During the processing of the airplanes, the fluids collecting on the containment mat 12 can be removed therefrom by the vacuum system 40. The activation of the vacuum pump 62 draws the waste fluids on the containment mat 12 into the vacuum hose 42 by means of the openings 50 in the pickup heads 48 located at suitable positions around the perimeter of the containment mat 12. The fluids entering the vacuum hose 42 are pumped into the vacuum pump 62 and from there are passed into the effluent storage tank 64 for storage or further processing.
At an appropriate point in time, the fluids in the effluent storage tank 64 are pumped into the hydro cycle machine 66 where initial separation occurs. The water is separated from the other fluid materials in the hydro cycle machine 66. Then the water undergoes an additional treatment in the reverse osmosis tank 70 where residual impurities are removed and clean water leaving the reverse osmosis tank 70 can be stored for reuse in the clean water storage tank 72. This clean water is most preferably used as a water source for washing airplanes.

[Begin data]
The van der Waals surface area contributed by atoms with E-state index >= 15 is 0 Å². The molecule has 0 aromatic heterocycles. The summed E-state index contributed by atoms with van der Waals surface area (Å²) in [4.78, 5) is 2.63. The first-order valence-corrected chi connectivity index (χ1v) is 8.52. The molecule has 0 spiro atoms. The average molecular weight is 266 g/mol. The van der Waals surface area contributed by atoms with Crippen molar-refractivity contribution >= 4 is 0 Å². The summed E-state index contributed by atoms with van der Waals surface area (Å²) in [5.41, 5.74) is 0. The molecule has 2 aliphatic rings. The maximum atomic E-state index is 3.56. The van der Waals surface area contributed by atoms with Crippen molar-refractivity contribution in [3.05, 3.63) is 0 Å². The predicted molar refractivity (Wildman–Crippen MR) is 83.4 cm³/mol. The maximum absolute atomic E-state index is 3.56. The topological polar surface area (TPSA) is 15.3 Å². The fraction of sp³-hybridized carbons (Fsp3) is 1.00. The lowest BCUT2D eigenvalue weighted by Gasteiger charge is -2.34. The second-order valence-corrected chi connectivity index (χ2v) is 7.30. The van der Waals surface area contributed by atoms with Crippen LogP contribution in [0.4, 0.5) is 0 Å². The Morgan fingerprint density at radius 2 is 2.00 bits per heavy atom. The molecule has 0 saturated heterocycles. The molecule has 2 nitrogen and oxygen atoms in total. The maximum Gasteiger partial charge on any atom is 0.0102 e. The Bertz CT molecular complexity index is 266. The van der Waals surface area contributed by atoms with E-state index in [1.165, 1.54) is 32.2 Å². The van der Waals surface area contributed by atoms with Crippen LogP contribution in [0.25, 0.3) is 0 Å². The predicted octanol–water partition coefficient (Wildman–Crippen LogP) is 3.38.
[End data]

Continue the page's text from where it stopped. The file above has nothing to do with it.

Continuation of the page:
FIGS. 5 and 6 show the preferred layout of the fluid recapture system configured for removing waste fluids generated during airplane de-icing. As shown in FIG. 5, the de-icing recycling apparatus 160 uses only a vacuum pump 162 and an effluent storage tank 164. The separation and recycling of the waste fluids generated during airplane de-icing can done at a facility remote from the airport facility. Alternatively, separation and recycling can be provided on-site. The containment mat 12 and the berm 20 have the same components as those used in the airplane washing facility with the addition of a mat heater 114 in between the containment mat 12 and the base material 16 as shown in FIGS. 5 and 6. Because de-icing occurs during periods of freezing weather, it is desirable to add a mat heater 114 around the periphery of and under the containment mat 12 to prevent the waste fluids from freezing. It is also desirable as shown in FIG. 6 to add a berm heating element 115 around the periphery and along the crest of the berm 20 to also prevent any waste fluids from freezing on the crest of the berm 20.
FIG. 6 also shows the addition of a replacement sheet 36 that can be added to the system of the present invention in the event that the containment mat 12 becomes torn during use. In this instance, instead of replacing the entire containment mat 12, a replacement sheet 36 of the same material as the containment mat 12 can be overlaid to maintain the fluid impermeability of the system.